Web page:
Dedicated to Getting Connected
Recognizing that their county was being left behind in regard to Internet access and digital literacy, officials in Osceola County, Michigan, knew they needed to spark a change. In September 2012, Osceola County began a long journey of ongoing development and cooperation to make a positive change to Internet access, adoption, and use. And, 31 months later, their hard work, planning, and dedication has paid off. Osceola County is now recognized as a certified Connected community, showing quantifiable proof that levels of broadband use, availability, and digital literacy are in line with FCC benchmarks and are now at nationally competitive levels.
“We knew we had a problem,” said Dan Massy, Osceola County Community Development Coordinator. “We just didn’t know how to start or where to go.”
Massy and Osceola Township Supervisor Paul Brown discussed the unavailability of reliable broadband on a number of occasions. Brown discovered that a neighboring county was working with Connect Michigan to solve similar problems with broadband development. “We both went to their meeting,” said Massy. “We were impressed. That’s when we set up our first meeting in 2012.”
Improvements began slowly, with townships across the county participating and organizations across the state helping. Lansing technical consulting firm Courtland Consulting conducted seminars to improve digital literacy for residents and businesses, Michelle Thren, Certified Fraud Examiner at Chemical Bank, led classes on cyber security, and libraries and chambers of commerce throughout the county introduced online classes for businesses and residents. At the county level, a website redesign provided more functionality and better organization.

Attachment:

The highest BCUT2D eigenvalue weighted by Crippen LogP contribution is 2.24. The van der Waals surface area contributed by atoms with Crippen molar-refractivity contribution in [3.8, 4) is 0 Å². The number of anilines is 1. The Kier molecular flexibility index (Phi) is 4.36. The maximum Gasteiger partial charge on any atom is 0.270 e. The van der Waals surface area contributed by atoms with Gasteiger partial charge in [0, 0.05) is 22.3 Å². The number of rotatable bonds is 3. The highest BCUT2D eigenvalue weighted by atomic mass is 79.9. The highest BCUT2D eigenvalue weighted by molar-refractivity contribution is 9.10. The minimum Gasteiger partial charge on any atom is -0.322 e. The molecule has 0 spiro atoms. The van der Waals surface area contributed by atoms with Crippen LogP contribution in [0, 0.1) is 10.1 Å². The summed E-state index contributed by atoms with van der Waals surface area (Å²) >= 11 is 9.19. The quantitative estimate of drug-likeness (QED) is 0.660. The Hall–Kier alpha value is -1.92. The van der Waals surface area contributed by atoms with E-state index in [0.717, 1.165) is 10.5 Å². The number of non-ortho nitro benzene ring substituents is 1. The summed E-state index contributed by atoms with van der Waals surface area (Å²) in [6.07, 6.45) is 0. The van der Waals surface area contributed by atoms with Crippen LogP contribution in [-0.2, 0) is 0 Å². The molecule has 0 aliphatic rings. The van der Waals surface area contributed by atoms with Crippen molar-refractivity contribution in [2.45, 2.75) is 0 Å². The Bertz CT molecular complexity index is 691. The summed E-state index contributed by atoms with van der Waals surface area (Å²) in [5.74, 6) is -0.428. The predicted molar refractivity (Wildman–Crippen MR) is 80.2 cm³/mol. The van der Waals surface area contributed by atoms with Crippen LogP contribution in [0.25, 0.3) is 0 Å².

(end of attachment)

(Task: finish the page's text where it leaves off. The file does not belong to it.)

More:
One of the key obstacles to greater access was simply a lack of infrastructure, a problem that could only be solved by ISPs. Like many sparsely-populated, rural communities, Osceola County struggled with garnering the interest of ISPs. A county-wide broadband survey, which showed where Internet was available and where it was unavailable but desired, made a considerable impact. With this information measured and published, one ISP saw a business opportunity and approached the county about laying more lines.
“For me, it’s a quality of life issue. [Broadband] touches everything, from business to education to healthcare,” said Massy. “Our association with Connect Michigan has given us the resources we didn’t have anywhere else, so we can move forward.”
Working through the program one step at a time, Osceola County demonstrated both the determination and spirit of solidarity needed to make positive community-wide change. Tackling each challenge over a period of nearly three years and continuing to improve broadband resources still today, Osceola County has become one of Connect Michigan’s longest-standing and most dedicated Connected candidates, now a Connected community.
Learn more about what it means to be a Connected community and learn how your community can start their journey at www.connectmycommunity.org.